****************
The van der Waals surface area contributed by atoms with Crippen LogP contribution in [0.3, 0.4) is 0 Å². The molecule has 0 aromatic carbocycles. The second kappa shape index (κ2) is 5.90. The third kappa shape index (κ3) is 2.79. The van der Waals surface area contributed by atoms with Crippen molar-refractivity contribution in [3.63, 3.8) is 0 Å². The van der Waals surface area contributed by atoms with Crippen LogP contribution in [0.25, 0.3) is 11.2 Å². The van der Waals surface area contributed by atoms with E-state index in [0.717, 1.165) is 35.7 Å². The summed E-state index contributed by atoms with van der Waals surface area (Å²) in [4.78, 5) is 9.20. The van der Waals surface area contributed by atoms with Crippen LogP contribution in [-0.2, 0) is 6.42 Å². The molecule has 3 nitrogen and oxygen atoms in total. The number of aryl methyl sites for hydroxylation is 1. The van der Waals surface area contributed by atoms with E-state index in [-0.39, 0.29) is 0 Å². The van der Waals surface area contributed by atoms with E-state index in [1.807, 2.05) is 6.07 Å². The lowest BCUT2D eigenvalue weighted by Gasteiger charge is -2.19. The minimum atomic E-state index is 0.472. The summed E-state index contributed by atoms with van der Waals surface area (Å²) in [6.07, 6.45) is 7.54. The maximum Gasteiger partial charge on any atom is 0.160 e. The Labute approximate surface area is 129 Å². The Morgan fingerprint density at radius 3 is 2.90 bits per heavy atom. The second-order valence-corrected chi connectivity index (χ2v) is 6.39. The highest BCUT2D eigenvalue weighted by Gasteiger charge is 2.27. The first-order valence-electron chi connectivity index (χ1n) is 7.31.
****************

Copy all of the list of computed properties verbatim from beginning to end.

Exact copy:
The van der Waals surface area contributed by atoms with Crippen LogP contribution in [0.3, 0.4) is 0 Å². The molecule has 0 aromatic carbocycles. The second kappa shape index (κ2) is 5.90. The third kappa shape index (κ3) is 2.79. The van der Waals surface area contributed by atoms with Crippen molar-refractivity contribution in [3.63, 3.8) is 0 Å². The van der Waals surface area contributed by atoms with Crippen LogP contribution in [0.25, 0.3) is 11.2 Å². The van der Waals surface area contributed by atoms with E-state index in [0.717, 1.165) is 35.7 Å². The summed E-state index contributed by atoms with van der Waals surface area (Å²) in [4.78, 5) is 9.20. The van der Waals surface area contributed by atoms with Crippen LogP contribution in [-0.2, 0) is 6.42 Å². The molecule has 3 nitrogen and oxygen atoms in total. The number of aryl methyl sites for hydroxylation is 1. The van der Waals surface area contributed by atoms with E-state index in [-0.39, 0.29) is 0 Å². The van der Waals surface area contributed by atoms with E-state index in [1.807, 2.05) is 6.07 Å². The lowest BCUT2D eigenvalue weighted by Gasteiger charge is -2.19. The minimum atomic E-state index is 0.472. The summed E-state index contributed by atoms with van der Waals surface area (Å²) in [6.07, 6.45) is 7.54. The maximum Gasteiger partial charge on any atom is 0.160 e. The Labute approximate surface area is 129 Å². The Morgan fingerprint density at radius 3 is 2.90 bits per heavy atom. The second-order valence-corrected chi connectivity index (χ2v) is 6.39. The highest BCUT2D eigenvalue weighted by Gasteiger charge is 2.27. The first-order valence-electron chi connectivity index (χ1n) is 7.31.